The Rhymes & Rhythms of Writing

I grew up in Grahamstown (Makhanda) and when we were children we spent every holiday and weekend at Port Alfred in the Eastern Cape and if we weren’t swimming or sailing we were fishing. The bait and tackle shop made quite a lot of cash out of us but we never caught anything except streepies. Somehow, when we got to Plett I discovered the secret of catching the spotted grunter. At about the same time I came across a publication called “The Fishing Journal” edited by Bruce Truter – the very man who used to run the bait and tackle shop in Port Alfred when I was a kid. In spite of my misgivings I decided to write some fishing stories and they were pretty well-received.

Despite that little foray into writing, when the idea of writing something about our farm/smallholding occurred to me, I initially dismissed it out of hand. This was because my father was a writer of considerable note. He wrote plays, poetry, short stories, scholarly articles on Shakespeare, collections of short stories, and several volumes of autobiography. He won several major literary awards. For me to write anything for publication would be really difficult without inviting a comparison that would be really disadvantageous to me.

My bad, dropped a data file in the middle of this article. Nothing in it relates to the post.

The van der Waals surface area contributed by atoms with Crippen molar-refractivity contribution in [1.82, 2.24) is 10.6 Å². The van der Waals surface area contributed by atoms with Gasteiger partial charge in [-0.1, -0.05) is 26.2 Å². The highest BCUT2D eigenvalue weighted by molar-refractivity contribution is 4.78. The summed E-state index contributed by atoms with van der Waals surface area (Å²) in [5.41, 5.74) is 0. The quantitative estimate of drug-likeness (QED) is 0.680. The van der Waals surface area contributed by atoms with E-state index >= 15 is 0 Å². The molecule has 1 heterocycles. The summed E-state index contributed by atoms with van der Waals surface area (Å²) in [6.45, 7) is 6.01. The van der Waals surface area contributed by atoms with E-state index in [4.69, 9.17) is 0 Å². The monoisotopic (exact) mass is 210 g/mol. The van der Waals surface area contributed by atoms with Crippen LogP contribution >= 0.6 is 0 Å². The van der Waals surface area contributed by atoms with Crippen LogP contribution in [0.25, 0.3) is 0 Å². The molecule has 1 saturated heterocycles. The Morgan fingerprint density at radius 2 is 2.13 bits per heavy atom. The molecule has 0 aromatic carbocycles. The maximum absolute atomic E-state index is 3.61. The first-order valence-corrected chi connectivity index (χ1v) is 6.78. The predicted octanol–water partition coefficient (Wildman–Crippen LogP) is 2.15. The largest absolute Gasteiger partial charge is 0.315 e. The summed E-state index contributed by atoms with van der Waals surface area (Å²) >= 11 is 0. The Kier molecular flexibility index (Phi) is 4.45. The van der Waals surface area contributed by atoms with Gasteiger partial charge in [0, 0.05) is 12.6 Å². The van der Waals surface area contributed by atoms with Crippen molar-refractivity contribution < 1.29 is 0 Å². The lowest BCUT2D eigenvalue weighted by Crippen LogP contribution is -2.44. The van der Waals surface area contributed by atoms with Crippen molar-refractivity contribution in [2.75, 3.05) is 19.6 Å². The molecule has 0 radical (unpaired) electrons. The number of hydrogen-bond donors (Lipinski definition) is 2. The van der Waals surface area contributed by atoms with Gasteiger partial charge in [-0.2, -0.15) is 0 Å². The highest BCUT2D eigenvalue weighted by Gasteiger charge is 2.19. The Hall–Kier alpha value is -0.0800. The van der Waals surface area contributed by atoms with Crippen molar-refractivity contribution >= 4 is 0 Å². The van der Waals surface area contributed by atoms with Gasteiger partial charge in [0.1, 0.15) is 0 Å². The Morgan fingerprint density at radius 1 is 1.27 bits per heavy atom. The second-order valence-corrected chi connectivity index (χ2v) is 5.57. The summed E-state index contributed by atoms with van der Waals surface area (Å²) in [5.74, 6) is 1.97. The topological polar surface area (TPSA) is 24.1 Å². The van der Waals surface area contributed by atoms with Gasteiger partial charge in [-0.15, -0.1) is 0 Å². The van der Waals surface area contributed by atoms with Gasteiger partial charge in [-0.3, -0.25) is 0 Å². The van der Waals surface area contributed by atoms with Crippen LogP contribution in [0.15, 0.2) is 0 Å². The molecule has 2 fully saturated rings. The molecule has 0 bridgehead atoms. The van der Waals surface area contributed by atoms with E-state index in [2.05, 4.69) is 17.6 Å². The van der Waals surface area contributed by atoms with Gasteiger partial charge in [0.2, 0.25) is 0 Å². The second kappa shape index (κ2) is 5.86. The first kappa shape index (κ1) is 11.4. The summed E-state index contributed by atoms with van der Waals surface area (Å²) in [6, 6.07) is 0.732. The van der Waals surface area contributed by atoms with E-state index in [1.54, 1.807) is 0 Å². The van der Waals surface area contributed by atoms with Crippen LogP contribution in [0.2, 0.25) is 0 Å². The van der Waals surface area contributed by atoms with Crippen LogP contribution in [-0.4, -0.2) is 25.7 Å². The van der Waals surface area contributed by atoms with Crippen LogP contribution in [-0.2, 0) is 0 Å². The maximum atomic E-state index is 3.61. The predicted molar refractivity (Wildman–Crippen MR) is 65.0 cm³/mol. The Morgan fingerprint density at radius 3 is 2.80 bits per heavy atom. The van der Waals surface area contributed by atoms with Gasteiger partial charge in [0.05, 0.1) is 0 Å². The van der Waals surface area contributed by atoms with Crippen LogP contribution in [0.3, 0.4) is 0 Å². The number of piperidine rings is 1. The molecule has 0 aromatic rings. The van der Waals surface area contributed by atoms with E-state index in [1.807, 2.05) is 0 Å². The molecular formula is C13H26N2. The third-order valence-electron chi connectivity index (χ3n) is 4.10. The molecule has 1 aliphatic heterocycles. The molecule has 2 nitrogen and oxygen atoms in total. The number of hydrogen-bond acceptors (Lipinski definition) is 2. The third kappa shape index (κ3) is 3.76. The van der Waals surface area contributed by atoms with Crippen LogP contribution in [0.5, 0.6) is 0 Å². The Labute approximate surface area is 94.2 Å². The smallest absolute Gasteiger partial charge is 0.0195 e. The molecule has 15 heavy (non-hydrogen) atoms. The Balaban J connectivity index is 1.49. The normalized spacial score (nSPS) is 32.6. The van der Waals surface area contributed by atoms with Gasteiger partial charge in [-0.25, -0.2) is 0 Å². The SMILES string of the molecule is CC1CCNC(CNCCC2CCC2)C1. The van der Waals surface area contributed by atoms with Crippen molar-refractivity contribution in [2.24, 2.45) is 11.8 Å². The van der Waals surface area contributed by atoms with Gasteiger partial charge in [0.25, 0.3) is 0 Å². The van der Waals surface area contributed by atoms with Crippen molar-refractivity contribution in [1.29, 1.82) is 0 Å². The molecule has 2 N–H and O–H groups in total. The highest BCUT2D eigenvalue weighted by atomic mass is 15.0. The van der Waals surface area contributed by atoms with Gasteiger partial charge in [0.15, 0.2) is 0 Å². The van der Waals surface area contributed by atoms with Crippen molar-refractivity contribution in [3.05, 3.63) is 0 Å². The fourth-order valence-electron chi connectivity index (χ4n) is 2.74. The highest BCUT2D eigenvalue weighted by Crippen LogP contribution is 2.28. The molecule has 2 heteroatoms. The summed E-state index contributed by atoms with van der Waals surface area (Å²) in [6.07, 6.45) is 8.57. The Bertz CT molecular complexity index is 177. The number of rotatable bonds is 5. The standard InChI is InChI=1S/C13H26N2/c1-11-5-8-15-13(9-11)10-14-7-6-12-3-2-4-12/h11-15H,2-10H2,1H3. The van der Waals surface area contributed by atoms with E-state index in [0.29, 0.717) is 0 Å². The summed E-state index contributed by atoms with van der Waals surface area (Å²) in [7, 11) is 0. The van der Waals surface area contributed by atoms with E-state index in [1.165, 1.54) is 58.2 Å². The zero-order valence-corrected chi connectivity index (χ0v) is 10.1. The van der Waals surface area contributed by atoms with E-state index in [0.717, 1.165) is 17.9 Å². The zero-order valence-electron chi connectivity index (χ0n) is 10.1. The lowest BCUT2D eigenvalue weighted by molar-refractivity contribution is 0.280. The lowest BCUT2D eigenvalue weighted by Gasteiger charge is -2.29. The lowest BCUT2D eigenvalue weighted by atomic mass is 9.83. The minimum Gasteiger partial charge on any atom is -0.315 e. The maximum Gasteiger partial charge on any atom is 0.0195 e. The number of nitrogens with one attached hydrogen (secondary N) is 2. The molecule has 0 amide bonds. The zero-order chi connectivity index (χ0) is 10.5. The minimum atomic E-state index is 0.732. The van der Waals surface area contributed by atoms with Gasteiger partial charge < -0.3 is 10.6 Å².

All the same, I found myself thinking of the books that I’ve read over the years about country life and the gratitude I felt towards their authors for giving an urbanite like me a window into the rhythms of their struggles to survive of the land. What prompted them to put their stories down? Not the desire for fame. I think at bottom, they took such pleasure in their own lives and they had a sense that very many people who aren’t farmers are nonetheless fascinated with farming. They wanted to share their experience with them. Or perhaps they felt that their way of life was changing and that they wanted to leave a record of some sort? I recently read a book called “The Shepherd’s Life” and it gave me the courage to start making a record of how we got into farming. I still hesitate to use this word because our operation is so small that it hardly qualifies as a farm, but it is certainly on a larger scale than gardening and a lot more expensive, so it must be farming! Another incentive has been the idea that I can write without the intention to “publish”: what I put down here can be tucked away in a file on the wine website for those who have the time and interest to read it.